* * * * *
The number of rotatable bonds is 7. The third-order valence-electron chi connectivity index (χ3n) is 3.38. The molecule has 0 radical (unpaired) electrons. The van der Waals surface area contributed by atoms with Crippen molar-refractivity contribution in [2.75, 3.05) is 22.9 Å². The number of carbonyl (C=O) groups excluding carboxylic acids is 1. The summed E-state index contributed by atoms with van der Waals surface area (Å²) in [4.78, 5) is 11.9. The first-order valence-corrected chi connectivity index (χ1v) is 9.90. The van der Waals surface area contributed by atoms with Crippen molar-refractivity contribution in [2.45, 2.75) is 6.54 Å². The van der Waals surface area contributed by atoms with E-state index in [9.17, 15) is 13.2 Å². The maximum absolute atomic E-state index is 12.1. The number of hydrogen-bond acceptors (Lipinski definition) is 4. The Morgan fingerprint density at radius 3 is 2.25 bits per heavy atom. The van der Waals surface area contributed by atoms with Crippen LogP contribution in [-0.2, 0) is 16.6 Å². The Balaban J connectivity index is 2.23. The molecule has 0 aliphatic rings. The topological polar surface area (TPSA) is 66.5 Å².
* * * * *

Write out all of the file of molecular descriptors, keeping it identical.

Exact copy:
The number of rotatable bonds is 7. The third-order valence-electron chi connectivity index (χ3n) is 3.38. The molecule has 0 radical (unpaired) electrons. The van der Waals surface area contributed by atoms with Crippen molar-refractivity contribution in [2.75, 3.05) is 22.9 Å². The number of carbonyl (C=O) groups excluding carboxylic acids is 1. The summed E-state index contributed by atoms with van der Waals surface area (Å²) in [4.78, 5) is 11.9. The first-order valence-corrected chi connectivity index (χ1v) is 9.90. The van der Waals surface area contributed by atoms with Crippen molar-refractivity contribution in [2.45, 2.75) is 6.54 Å². The van der Waals surface area contributed by atoms with E-state index in [9.17, 15) is 13.2 Å². The maximum absolute atomic E-state index is 12.1. The number of hydrogen-bond acceptors (Lipinski definition) is 4. The Morgan fingerprint density at radius 3 is 2.25 bits per heavy atom. The van der Waals surface area contributed by atoms with Crippen LogP contribution in [-0.2, 0) is 16.6 Å². The Balaban J connectivity index is 2.23. The molecule has 0 aliphatic rings. The topological polar surface area (TPSA) is 66.5 Å².